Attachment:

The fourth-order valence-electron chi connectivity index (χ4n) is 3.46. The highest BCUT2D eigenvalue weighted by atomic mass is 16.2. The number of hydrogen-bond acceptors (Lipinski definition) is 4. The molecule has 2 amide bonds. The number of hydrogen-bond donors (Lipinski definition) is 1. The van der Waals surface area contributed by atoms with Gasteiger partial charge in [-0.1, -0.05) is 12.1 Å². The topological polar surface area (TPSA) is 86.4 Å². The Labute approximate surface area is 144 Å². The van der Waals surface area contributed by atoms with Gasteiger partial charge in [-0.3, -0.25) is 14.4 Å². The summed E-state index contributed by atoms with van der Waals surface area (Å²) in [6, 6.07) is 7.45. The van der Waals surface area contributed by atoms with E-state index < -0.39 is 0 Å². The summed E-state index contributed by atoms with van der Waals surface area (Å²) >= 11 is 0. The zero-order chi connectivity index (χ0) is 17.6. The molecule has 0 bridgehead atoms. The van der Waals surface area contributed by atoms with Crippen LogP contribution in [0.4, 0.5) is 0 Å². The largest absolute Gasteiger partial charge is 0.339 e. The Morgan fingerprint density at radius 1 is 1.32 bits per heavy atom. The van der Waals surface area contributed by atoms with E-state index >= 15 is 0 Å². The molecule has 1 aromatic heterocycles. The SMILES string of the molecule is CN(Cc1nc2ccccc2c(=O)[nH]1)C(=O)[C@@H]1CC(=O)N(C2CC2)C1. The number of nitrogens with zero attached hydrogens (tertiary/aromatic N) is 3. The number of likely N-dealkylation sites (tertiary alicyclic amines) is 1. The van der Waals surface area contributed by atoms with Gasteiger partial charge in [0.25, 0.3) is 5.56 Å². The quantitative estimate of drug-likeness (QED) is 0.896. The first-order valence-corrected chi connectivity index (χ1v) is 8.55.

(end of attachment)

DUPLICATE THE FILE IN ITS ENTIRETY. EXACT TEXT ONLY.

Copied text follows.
The fourth-order valence-electron chi connectivity index (χ4n) is 3.46. The highest BCUT2D eigenvalue weighted by atomic mass is 16.2. The number of hydrogen-bond acceptors (Lipinski definition) is 4. The molecule has 2 amide bonds. The number of hydrogen-bond donors (Lipinski definition) is 1. The van der Waals surface area contributed by atoms with Gasteiger partial charge in [-0.1, -0.05) is 12.1 Å². The topological polar surface area (TPSA) is 86.4 Å². The Labute approximate surface area is 144 Å². The van der Waals surface area contributed by atoms with Gasteiger partial charge in [-0.3, -0.25) is 14.4 Å². The summed E-state index contributed by atoms with van der Waals surface area (Å²) in [6, 6.07) is 7.45. The van der Waals surface area contributed by atoms with E-state index < -0.39 is 0 Å². The summed E-state index contributed by atoms with van der Waals surface area (Å²) >= 11 is 0. The zero-order chi connectivity index (χ0) is 17.6. The molecule has 0 bridgehead atoms. The van der Waals surface area contributed by atoms with Crippen LogP contribution in [0.4, 0.5) is 0 Å². The largest absolute Gasteiger partial charge is 0.339 e. The Morgan fingerprint density at radius 1 is 1.32 bits per heavy atom. The van der Waals surface area contributed by atoms with E-state index >= 15 is 0 Å². The molecule has 1 aromatic heterocycles. The SMILES string of the molecule is CN(Cc1nc2ccccc2c(=O)[nH]1)C(=O)[C@@H]1CC(=O)N(C2CC2)C1. The number of nitrogens with zero attached hydrogens (tertiary/aromatic N) is 3. The number of likely N-dealkylation sites (tertiary alicyclic amines) is 1. The van der Waals surface area contributed by atoms with Gasteiger partial charge in [0.25, 0.3) is 5.56 Å². The quantitative estimate of drug-likeness (QED) is 0.896. The first-order valence-corrected chi connectivity index (χ1v) is 8.55.